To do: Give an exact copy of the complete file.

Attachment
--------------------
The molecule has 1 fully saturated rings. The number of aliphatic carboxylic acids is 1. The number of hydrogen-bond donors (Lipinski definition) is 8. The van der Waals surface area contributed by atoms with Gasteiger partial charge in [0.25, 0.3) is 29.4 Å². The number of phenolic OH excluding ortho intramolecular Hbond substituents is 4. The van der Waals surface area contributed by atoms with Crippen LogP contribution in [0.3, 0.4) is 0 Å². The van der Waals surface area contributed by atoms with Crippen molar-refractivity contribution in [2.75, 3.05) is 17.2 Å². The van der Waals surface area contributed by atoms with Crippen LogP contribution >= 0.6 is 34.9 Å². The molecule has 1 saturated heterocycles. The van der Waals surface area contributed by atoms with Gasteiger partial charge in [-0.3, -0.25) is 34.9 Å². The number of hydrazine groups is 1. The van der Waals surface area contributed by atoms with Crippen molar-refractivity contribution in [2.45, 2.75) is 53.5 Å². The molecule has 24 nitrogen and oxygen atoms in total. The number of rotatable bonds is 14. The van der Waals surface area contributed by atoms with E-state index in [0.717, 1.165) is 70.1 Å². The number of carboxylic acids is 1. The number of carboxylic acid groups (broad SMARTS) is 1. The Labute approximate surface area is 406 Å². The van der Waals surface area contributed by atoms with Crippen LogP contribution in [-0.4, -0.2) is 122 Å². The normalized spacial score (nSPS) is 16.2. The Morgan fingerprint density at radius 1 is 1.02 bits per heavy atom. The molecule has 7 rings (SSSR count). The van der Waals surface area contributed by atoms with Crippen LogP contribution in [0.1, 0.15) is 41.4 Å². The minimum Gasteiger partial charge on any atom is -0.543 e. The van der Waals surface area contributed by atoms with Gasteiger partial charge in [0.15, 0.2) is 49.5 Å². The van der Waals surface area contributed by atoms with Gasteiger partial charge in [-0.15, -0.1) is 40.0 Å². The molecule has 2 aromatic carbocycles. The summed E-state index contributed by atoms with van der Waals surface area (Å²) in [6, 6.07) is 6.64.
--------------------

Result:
The molecule has 1 fully saturated rings. The number of aliphatic carboxylic acids is 1. The number of hydrogen-bond donors (Lipinski definition) is 8. The van der Waals surface area contributed by atoms with Gasteiger partial charge in [0.25, 0.3) is 29.4 Å². The number of phenolic OH excluding ortho intramolecular Hbond substituents is 4. The van der Waals surface area contributed by atoms with Crippen LogP contribution in [0.3, 0.4) is 0 Å². The van der Waals surface area contributed by atoms with Crippen molar-refractivity contribution in [2.75, 3.05) is 17.2 Å². The van der Waals surface area contributed by atoms with Crippen LogP contribution >= 0.6 is 34.9 Å². The molecule has 1 saturated heterocycles. The van der Waals surface area contributed by atoms with Gasteiger partial charge in [-0.3, -0.25) is 34.9 Å². The number of hydrazine groups is 1. The van der Waals surface area contributed by atoms with Crippen molar-refractivity contribution in [2.45, 2.75) is 53.5 Å². The molecule has 24 nitrogen and oxygen atoms in total. The number of rotatable bonds is 14. The van der Waals surface area contributed by atoms with E-state index in [0.717, 1.165) is 70.1 Å². The number of carboxylic acids is 1. The number of carboxylic acid groups (broad SMARTS) is 1. The Labute approximate surface area is 406 Å². The van der Waals surface area contributed by atoms with Crippen LogP contribution in [-0.4, -0.2) is 122 Å². The normalized spacial score (nSPS) is 16.2. The Morgan fingerprint density at radius 1 is 1.02 bits per heavy atom. The molecule has 7 rings (SSSR count). The van der Waals surface area contributed by atoms with Crippen LogP contribution in [0.1, 0.15) is 41.4 Å². The minimum Gasteiger partial charge on any atom is -0.543 e. The van der Waals surface area contributed by atoms with Gasteiger partial charge in [0.15, 0.2) is 49.5 Å². The van der Waals surface area contributed by atoms with Gasteiger partial charge in [-0.15, -0.1) is 40.0 Å². The molecule has 2 aromatic carbocycles. The summed E-state index contributed by atoms with van der Waals surface area (Å²) in [6, 6.07) is 6.64.